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Operator [51]

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And now I'd like to turn it back to Bill Crager for closing remarks.

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William C. Crager, Envestnet, Inc. - Co-founder & Interim CEO [52]

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I want to thank everybody for attending today's call, but also after hearing the news of Jud for the outpouring of support, it's really meaningful to us, it truly was helpful and incredibly meaningful. So thank you so much. Thank you all for your questions today, and I am looking forward to our next conversation. Thank you.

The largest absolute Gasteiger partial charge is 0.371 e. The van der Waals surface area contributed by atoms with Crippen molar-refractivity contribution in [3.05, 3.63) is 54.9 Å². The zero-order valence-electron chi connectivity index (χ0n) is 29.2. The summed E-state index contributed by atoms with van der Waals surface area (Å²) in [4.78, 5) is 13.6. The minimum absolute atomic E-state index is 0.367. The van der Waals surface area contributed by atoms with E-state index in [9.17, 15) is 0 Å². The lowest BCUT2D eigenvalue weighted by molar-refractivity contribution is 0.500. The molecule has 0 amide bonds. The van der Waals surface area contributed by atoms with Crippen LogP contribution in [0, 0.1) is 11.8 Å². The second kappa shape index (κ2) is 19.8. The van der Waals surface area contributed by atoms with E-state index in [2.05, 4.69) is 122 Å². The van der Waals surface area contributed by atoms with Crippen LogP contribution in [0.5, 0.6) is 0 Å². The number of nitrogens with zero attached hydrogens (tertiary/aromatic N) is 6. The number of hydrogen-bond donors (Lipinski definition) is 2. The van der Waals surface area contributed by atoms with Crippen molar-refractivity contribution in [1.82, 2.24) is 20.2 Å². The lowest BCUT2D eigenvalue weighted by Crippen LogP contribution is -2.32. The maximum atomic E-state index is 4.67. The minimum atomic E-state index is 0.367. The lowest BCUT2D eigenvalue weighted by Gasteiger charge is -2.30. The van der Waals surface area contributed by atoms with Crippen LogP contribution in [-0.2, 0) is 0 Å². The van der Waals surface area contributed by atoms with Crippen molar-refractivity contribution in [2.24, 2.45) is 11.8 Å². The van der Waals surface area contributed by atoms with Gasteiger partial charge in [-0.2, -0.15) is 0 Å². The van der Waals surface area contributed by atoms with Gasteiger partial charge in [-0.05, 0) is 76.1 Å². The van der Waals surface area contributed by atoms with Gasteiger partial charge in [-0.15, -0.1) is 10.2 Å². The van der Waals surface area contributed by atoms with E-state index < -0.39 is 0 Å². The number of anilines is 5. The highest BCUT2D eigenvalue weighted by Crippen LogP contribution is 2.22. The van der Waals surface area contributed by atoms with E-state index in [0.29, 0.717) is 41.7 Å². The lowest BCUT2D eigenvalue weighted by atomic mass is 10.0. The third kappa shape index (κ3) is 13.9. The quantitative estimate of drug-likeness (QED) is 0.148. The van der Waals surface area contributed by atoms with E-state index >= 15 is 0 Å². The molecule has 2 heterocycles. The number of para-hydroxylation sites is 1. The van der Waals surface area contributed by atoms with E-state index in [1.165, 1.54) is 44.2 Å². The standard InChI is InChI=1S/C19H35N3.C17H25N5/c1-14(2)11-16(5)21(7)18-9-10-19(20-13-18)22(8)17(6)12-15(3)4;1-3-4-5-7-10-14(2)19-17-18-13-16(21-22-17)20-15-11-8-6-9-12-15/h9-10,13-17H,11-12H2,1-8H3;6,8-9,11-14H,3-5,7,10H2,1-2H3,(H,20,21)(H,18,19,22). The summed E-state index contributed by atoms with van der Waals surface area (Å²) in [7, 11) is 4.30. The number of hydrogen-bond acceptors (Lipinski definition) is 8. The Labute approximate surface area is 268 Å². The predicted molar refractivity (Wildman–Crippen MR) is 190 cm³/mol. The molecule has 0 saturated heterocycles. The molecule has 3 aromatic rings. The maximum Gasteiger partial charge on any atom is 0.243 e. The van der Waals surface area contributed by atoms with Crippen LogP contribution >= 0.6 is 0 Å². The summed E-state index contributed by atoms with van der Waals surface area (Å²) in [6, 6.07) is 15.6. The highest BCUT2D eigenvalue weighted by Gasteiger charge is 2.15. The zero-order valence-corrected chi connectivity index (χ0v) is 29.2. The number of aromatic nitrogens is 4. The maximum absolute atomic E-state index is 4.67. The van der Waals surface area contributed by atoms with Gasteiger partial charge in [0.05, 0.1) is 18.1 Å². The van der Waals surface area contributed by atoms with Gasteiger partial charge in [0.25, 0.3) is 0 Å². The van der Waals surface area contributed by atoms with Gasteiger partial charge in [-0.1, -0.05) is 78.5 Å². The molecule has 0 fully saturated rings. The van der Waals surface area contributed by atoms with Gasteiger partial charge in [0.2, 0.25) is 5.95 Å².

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Operator [53]

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And that does conclude our call for today. Thank you for your participation. You may now disconnect.